Tag Archives: MFA Boston

Museum of Fine Arts Boston free on Memorial Day

Free Fun Fridays Highland FoundationFrom 10 am—4:45 pm the Museum of Fine Arts Boston will be open and free to the public as part of their annual Memorial Day open house.  No plans? Swing by and admire this Boston cultural treasure.

Leonardo Da Vinci at the Museum of Fine Arts

MFA Boston, Museum of Fine Arts, Leonardo Da Vincii and the idea of beauty

Red chalk with touches of white opaque watercolor on prepared paper.
   Turin, Biblioteca Reale.

Today a new exhibit opens at the Museum of Fine Arts Boston featuring 29 drawings by Leonardo Da Vinci.  The exhibit entitled, Leonardo Da Vinci and the Idea of Beauty, opens today and runs through Sunday, June 14th.  The exhibit is made possible by loans from prominent Italian museums like the Uffizi and will include a rare showing of Codex on Flight.  

The drawings from Da Vinci will also be accompanied by eight drawings by Michelangelo on loan from the Casa Buonarroti.  Be sure to come to the MFA Boston and check out this must see exhibit.

More information here.

Gordon Parks Back to Fort Scott at MFA Boston

Museum of Fine Arts bostonThe Museum of Fine Arts Boston has an exhibit that I plan on visiting this month and I hope you will too.  Gordon Parks (1912–2006), one of the most celebrated African American artists of his time, is being featured in the MFA exhibit, Gordon Parks Back to Fort Scott in Robert and Jane Burke Gallery (Gallery 335).

This exhibition represents a rarely seen view of everyday lives of African American citizens, years before the Civil Rights movement began in earnest. His photographs focus on the realities of life under segregation, but also relating to Parks’s own fascinating life story.

About Gordon Parks:  In 1948, Gordon Parks became the first African American photographer to be hired full time by LIFE magazine. One of the rare African American photojournalists in the field, Parks was frequently given magazine assignments involving social issues that his white colleagues were not asked to cover.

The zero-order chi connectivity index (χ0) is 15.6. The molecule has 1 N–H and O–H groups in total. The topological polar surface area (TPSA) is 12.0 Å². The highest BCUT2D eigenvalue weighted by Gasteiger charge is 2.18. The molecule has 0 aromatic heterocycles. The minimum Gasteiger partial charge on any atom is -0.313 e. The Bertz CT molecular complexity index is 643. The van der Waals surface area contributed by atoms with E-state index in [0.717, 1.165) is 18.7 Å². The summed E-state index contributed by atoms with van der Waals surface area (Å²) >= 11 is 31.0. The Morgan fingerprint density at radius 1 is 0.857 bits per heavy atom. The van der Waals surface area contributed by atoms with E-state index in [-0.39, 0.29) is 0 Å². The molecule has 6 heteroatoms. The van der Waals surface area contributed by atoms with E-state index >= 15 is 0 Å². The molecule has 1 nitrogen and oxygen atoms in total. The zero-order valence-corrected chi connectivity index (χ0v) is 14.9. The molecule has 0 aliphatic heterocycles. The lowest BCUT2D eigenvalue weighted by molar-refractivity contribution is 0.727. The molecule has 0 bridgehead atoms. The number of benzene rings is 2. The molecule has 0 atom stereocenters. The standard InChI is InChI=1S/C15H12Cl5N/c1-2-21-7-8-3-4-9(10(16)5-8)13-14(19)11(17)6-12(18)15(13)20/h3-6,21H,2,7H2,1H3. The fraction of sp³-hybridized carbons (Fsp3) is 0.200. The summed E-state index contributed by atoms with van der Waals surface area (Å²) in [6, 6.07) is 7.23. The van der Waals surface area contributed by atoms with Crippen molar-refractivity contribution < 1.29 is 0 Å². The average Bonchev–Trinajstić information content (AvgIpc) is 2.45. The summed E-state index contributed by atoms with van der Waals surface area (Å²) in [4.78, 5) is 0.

Gordon Parks Back to Fort Scott is on exhibit at the Museum of Fine Arts Boston through September 13, 2015.

Herb Ritts exhibition at MFA opens this week

fashion photography, male model, handsome, hunkMFA Presents: HERB RITTS March 14-November 8, 2015

Herb Ritts (1952-2002) was a leading American fashion photographer in the 1980s and 1990s, known for his bold, sensual images of supermodels and celebrities.  The MFA exhibit which opens later this week revisits the artist, whose 1996 retrospective “Herb Ritts:  WORK” remains one of the museum’s most popular exhibitions to date.

MFA Boston free on Saturday, Feb 21

Museum of Fine Arts BostonDid you know that this is the year of the Goat?  Neither did I, but you can learn a lot more about Chinese, Korean and Vietnamese traditions and cultures at the MFA Boston on Saturday, February 21st because admission is FREE.

More information about the Year of the Goat.

More information about the MFA Boston.

Hollywood Glamour on display at MFA Boston exhibit

Hollywood Glamour, MFAWith nominations for the 2015 Oscars announced today, I wanted to write about an exhibit at the MFA Boston that opened this past fall and may be of interest to those of you attracted to Hollywood glamour.

The MFA exhibit “Hollywood Glamour: Fashion and Jewelry from the Silver Screen” presents designer gowns and exquisite jewelry from the 1930s and ‘40s. The exhibition focuses on the iconic style of Hollywood starlets from that period, including Greta Garbo, Marlene Dietrich and Joan Crawford to name a few. Enjoy a glimpse of Hollywood in the Golden Age of glamour.  The MFA exhibit closes Sunday, March 8, 2015.

Goya Order and Disorder at MFA Boston

Goya  Order and Disorder

Goya Portrait: Antonia Zarate y Aguirre

Goya Order and Disorder

on view through January 19, 2015

The Goya exhibit at the Museum of Fine Arts Boston is a large and impressive collection that includes: portraiture, sport and allegory themed paintings, sketchings, print and tapestries.  The exhibit starts very light and almost joyful showcasing some of Goya’s most prominent portraits of Spanish nobility. The portrait above of Antonia Zarate y Aguirre dates back to approximately 1805 and was one of my favorites in the exhibit.

However, as  you walk through the eight room exhibit the family portraits give way to some darker subject matter. I’ve highlighted some of my favorites; the violence of sport (Bulls of Bordeaux), madness (Yard with Madmen), war (Attack on a Military Camp) and finally death (Garroted Man).  The exhibit officially concludes with  The Giant (also known as The Colossus) a smaller piece depicting a pensive giant looking over his shoulder.

Never too heavy handed, the exhibit really drew me in and gave me a greater
appreciation for Goya’s talent, the mediums he used and the external
influences that inevitably shaped his subject matter.

With colder weather on its way, this exhibit provides you with the perfect excuse to head to the MFA and check out this 170 piece collection.